Silver Peak and Mount Catherine

On this cloudy day, I set out to get my blood pumping with a mountain run (or two). I saw Silver Peak as a good candidate for views and easy access on Summitpost, and noted that the short Mount Catherine trail is nearby. They’re both located near the Hyak ski area off of FR 9070 in the Snoqualmie National Forest.

About 4.5 miles in, I came to four or five vehicles parked by the side of the road and a trail. I parked here and started following the trail, but got pretty confused – it was gaining elevation much faster than I had anticipated for Silver Peak, and heading in the wrong direction. A quick check of my GPS app revealed I was actually climbing Mount Catherine instead. No matter, I pushed ahead and summited the 5052′ peak anyway. At only 1.5 miles one way, it took me just 23 minutes from car to summit at my decidedly lackadaisical trail “running” speed (more like a power walk given the steepness) for around 1200 feet of elevation gain. This is a good peak for those lacking the endurance for a more stout vertical gain like Mt. Si. And the views are actually pretty outstanding. GPS log here

Mt. Catherine summit

After a quick descent, I moved my car another 1/4 mile down the road and found the Pacific Crest trailhead at Windy Pass. This is what I had originally been looking for. I headed in the direction of Stampede Pass on the PCT. GPS track here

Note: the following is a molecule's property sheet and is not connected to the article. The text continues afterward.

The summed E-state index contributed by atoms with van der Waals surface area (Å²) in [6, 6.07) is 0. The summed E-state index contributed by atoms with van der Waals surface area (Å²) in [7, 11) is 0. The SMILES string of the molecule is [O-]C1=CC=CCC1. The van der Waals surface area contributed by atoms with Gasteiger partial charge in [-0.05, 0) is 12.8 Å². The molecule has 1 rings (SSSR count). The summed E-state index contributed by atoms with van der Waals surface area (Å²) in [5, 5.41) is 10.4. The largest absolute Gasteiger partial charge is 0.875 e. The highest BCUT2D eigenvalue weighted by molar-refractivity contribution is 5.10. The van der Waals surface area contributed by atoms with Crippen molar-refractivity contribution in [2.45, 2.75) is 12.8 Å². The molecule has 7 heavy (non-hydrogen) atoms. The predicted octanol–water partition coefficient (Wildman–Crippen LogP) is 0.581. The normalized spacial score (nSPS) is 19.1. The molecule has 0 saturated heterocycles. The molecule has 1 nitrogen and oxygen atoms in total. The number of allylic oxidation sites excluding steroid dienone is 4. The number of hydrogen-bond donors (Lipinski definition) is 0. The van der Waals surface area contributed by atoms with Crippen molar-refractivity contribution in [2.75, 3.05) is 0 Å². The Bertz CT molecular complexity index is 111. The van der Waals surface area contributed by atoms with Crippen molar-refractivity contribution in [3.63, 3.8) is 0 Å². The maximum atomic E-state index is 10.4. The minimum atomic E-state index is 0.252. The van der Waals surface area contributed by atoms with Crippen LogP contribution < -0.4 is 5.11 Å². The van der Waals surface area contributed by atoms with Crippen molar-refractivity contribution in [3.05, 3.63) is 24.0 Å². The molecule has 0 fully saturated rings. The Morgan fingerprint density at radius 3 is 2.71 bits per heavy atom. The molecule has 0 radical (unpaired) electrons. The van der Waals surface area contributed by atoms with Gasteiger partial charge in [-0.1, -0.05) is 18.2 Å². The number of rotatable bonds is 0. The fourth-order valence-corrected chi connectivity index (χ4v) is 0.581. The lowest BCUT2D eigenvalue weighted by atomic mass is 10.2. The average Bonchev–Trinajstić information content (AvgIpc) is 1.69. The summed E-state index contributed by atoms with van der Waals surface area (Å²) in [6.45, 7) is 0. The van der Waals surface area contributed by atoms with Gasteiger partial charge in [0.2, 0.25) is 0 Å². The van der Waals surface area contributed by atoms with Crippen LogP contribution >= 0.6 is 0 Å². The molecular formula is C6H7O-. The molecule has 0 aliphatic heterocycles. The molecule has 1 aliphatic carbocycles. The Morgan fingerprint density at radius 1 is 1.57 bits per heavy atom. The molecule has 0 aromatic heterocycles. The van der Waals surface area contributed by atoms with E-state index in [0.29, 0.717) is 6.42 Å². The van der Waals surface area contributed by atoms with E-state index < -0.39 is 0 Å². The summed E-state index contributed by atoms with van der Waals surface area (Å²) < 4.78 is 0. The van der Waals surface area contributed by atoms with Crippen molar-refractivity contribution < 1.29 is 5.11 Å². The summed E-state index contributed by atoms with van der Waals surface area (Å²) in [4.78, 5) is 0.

Windy Pass

The trail is just beautiful, winding through conifer groves, talus slopes, and numerous creeks, although the surface is quite muddy right now. At exactly Mile 1.7 the turnoff to Silver Peak via an unofficial but fairly clear trail goes to the right, splitting off from the PCT at a spot marked with visible cairns. After gaining several hundred more feet, I reached a saddle between Silver Peak and its neighbor to the south, Tinkham Peak and headed to the right.

Silver Peak from the saddle

The trail skirts a sub-peak to the east, then proceeds directly up a scree field, gaining the remaining elevation steeply and crossing a couple of false summits along the way. I summited in a leisurely 53 minutes – real trail runners could do it a lot faster but I felt good knocking out my second mountain of the day in under an hour.

I was really impressed with the views given what a short hike this is from the trailhead (just around 5-6 miles round trip).

I-90 east of the crest

On a clear day, the Rainier views would be great. However, the cloud layer covered the summit. It was very cool to see evidence of recent fresh snow – the dirty old snow from last winter is exposed lower on the mountain, while above the crisp snow line from these recent storms  it gleams bright white.

Cloud-shrouded Rainier but with cool fresh snow line

I noted some rain clouds forming to the West so I made a careful descent down the scree slope. This would be much more pleasant in hiking boots or dedicated trail shoes which would do a better job protecting the bottoms of my feet.

Fun ridge run

On the way down I wasn’t quite ready to cut my pleasant run along the relatively flat PCT short – so I continued another mile or so down the trail to a pass where the PCT meets up with the Mirror Lake and Cold Creek trails.

Beautiful PCT

The run back to the car was fairly uneventful except for a graceful fall in a muddy patch which scraped up my arm a little bit. I’ve gotten in the habit of sacrificing my body to protect my iPhone which gets zipped into my handheld water bottle for easy access when I take photos.

Better view of Silver Peak on the run back
I’ve found that the bushes along the trail cushion my fall

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